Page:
Local Authority Health and social care services in the community work closely together to provide care to the local population. There is a locality focus and services are designed to meet the needs of their local communities based on the needs outlined in the Joint Strategic Needs Assessment (JSNA). Whilst there are many examples of integration at locality level, there is potential for greater integration. People want fewer people involved in their care and a reduction in the duplication of services. This requires a more formal approach to the integration of health and social care services and we require providers to work with Local Authority partners to deliver this outcome.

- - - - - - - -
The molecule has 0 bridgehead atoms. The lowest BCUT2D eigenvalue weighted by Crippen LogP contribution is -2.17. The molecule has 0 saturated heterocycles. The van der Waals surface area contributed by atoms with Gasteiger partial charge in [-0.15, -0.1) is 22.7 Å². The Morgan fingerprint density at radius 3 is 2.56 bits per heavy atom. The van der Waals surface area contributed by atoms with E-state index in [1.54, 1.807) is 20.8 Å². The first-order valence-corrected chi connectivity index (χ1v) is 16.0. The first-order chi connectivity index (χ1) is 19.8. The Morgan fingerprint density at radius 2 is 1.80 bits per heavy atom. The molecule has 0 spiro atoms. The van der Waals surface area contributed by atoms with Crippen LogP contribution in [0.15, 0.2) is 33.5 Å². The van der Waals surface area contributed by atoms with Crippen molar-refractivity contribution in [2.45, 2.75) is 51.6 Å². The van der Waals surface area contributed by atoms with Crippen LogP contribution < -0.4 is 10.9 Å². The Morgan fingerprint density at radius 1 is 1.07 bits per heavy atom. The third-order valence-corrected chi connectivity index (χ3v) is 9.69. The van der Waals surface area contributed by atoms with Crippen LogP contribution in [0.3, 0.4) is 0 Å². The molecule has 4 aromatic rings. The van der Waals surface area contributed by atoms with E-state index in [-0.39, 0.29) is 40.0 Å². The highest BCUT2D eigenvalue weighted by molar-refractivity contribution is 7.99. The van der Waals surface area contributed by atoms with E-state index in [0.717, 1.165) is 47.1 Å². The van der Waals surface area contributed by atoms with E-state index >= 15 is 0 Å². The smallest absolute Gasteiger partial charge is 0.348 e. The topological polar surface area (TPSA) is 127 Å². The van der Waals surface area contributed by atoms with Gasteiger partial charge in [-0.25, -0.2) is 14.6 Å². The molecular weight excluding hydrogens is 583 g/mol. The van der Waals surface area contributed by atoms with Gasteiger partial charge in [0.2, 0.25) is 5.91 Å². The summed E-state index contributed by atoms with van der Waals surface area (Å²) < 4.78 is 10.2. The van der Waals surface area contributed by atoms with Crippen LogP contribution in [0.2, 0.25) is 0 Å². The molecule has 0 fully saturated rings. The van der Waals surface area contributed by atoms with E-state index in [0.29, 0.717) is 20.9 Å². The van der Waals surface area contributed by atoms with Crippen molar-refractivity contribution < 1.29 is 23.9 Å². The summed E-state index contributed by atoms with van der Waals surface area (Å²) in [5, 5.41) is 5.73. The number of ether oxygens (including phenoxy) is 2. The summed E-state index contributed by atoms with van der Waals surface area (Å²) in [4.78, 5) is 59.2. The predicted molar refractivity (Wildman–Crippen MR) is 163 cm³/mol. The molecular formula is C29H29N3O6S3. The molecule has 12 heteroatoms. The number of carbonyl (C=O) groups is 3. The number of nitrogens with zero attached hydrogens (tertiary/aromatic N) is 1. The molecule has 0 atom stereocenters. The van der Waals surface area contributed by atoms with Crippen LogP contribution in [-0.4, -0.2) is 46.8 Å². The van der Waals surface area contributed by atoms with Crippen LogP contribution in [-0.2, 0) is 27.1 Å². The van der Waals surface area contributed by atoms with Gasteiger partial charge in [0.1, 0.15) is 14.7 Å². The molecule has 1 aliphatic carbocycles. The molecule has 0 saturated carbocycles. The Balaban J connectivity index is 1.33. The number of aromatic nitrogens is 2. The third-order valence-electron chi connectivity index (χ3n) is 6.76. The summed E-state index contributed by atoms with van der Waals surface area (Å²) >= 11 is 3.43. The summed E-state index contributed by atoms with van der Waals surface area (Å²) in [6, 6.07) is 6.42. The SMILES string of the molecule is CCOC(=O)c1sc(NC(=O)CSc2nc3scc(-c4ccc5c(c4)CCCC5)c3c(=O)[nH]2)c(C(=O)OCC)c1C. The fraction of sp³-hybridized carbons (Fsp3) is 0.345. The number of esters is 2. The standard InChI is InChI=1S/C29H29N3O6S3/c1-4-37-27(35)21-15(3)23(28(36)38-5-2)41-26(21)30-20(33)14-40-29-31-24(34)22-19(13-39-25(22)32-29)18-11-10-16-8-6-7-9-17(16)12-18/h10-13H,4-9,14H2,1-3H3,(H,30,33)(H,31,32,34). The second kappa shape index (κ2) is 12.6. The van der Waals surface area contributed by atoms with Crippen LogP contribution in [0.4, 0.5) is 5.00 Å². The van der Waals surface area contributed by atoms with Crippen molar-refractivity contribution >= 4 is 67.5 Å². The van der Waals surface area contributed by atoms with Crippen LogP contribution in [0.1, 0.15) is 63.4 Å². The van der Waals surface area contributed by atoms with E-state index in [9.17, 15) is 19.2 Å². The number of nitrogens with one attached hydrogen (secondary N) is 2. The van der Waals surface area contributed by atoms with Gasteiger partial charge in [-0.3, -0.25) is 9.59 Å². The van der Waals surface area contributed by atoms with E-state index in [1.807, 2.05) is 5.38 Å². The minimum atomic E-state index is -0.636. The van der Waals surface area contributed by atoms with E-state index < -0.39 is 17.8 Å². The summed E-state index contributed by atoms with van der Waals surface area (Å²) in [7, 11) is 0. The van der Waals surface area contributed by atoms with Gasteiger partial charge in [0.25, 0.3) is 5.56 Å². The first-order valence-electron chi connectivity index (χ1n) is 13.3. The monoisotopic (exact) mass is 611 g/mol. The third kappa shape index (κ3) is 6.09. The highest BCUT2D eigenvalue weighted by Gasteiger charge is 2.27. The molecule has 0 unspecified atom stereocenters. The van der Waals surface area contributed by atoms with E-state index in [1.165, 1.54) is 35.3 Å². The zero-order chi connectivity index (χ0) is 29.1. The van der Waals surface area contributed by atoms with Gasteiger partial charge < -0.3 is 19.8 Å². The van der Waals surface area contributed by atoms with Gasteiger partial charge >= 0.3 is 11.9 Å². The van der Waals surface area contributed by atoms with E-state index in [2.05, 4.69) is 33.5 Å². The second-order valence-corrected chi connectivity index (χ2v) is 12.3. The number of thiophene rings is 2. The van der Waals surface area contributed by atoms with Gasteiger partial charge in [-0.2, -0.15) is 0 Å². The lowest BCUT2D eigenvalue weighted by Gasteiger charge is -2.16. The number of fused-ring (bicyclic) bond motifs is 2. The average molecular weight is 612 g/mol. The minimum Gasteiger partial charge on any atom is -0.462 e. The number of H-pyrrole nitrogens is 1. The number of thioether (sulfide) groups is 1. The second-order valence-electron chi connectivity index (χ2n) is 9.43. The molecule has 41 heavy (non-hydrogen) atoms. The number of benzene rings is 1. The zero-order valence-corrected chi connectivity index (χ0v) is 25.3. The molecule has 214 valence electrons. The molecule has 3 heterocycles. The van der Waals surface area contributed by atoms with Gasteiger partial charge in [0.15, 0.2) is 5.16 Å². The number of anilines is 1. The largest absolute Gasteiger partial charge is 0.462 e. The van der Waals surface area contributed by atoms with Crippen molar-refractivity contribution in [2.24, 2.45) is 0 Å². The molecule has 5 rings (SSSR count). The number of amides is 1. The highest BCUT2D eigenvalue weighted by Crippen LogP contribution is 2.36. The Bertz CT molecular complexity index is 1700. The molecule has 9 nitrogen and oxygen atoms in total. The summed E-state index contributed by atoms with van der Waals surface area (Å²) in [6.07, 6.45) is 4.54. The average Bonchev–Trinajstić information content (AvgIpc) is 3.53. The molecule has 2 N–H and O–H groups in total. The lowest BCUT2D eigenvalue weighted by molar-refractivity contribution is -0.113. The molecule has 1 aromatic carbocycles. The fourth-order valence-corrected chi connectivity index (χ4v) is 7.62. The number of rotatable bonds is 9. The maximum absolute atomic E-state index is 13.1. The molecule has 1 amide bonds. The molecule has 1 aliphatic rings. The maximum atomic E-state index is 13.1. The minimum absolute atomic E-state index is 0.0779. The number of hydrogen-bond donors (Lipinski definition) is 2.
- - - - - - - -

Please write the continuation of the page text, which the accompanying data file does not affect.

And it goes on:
General Practitioners We expect to see closer alignment with primary care practice units. This is essential to the delivery of integrated care and reduction in emergency admissions. Primary care practice units with community services and social care, engage with, support and maintain people in their local communities. It will require greater integration across the health and social care system to reduce demand on secondary care services. Reducing this demand and bed capacity will deliver the QIPP agenda and free up resources for investment in primary and community care.